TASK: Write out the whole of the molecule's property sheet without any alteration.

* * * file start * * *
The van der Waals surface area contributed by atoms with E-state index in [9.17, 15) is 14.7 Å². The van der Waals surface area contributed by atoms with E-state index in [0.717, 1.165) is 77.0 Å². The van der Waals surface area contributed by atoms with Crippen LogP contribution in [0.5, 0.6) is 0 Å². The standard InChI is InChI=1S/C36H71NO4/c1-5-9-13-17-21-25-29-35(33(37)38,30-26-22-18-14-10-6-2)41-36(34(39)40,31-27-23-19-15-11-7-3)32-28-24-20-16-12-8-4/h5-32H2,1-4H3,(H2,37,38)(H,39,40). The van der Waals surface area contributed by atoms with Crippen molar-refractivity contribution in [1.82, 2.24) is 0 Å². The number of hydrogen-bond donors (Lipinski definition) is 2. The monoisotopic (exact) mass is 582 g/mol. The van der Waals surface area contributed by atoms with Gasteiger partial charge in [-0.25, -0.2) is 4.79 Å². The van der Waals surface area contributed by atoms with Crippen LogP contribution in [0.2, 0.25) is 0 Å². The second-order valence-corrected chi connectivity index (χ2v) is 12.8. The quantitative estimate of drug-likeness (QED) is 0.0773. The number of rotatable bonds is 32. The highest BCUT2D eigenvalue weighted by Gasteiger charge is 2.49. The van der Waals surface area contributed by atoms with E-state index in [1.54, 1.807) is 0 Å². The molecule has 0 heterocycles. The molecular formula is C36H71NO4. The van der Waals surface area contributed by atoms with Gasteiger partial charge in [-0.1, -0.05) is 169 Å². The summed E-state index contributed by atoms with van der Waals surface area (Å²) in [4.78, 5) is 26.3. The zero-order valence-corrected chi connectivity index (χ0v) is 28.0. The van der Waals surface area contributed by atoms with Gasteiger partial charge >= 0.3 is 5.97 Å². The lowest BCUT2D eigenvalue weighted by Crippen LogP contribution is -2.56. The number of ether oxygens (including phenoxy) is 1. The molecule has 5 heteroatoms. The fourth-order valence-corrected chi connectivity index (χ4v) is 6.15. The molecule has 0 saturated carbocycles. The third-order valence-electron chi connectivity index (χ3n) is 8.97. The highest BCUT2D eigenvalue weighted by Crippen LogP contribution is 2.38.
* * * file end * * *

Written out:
The van der Waals surface area contributed by atoms with E-state index in [9.17, 15) is 14.7 Å². The van der Waals surface area contributed by atoms with E-state index in [0.717, 1.165) is 77.0 Å². The van der Waals surface area contributed by atoms with Crippen LogP contribution in [0.5, 0.6) is 0 Å². The standard InChI is InChI=1S/C36H71NO4/c1-5-9-13-17-21-25-29-35(33(37)38,30-26-22-18-14-10-6-2)41-36(34(39)40,31-27-23-19-15-11-7-3)32-28-24-20-16-12-8-4/h5-32H2,1-4H3,(H2,37,38)(H,39,40). The van der Waals surface area contributed by atoms with Crippen molar-refractivity contribution in [1.82, 2.24) is 0 Å². The number of hydrogen-bond donors (Lipinski definition) is 2. The monoisotopic (exact) mass is 582 g/mol. The van der Waals surface area contributed by atoms with Gasteiger partial charge in [-0.25, -0.2) is 4.79 Å². The van der Waals surface area contributed by atoms with Crippen LogP contribution in [0.2, 0.25) is 0 Å². The second-order valence-corrected chi connectivity index (χ2v) is 12.8. The quantitative estimate of drug-likeness (QED) is 0.0773. The number of rotatable bonds is 32. The highest BCUT2D eigenvalue weighted by Gasteiger charge is 2.49. The van der Waals surface area contributed by atoms with E-state index in [1.54, 1.807) is 0 Å². The molecule has 0 heterocycles. The molecular formula is C36H71NO4. The van der Waals surface area contributed by atoms with Gasteiger partial charge in [-0.1, -0.05) is 169 Å². The summed E-state index contributed by atoms with van der Waals surface area (Å²) in [4.78, 5) is 26.3. The zero-order valence-corrected chi connectivity index (χ0v) is 28.0. The van der Waals surface area contributed by atoms with Gasteiger partial charge >= 0.3 is 5.97 Å². The lowest BCUT2D eigenvalue weighted by Crippen LogP contribution is -2.56. The number of ether oxygens (including phenoxy) is 1. The molecule has 5 heteroatoms. The fourth-order valence-corrected chi connectivity index (χ4v) is 6.15. The molecule has 0 saturated carbocycles. The third-order valence-electron chi connectivity index (χ3n) is 8.97. The highest BCUT2D eigenvalue weighted by Crippen LogP contribution is 2.38.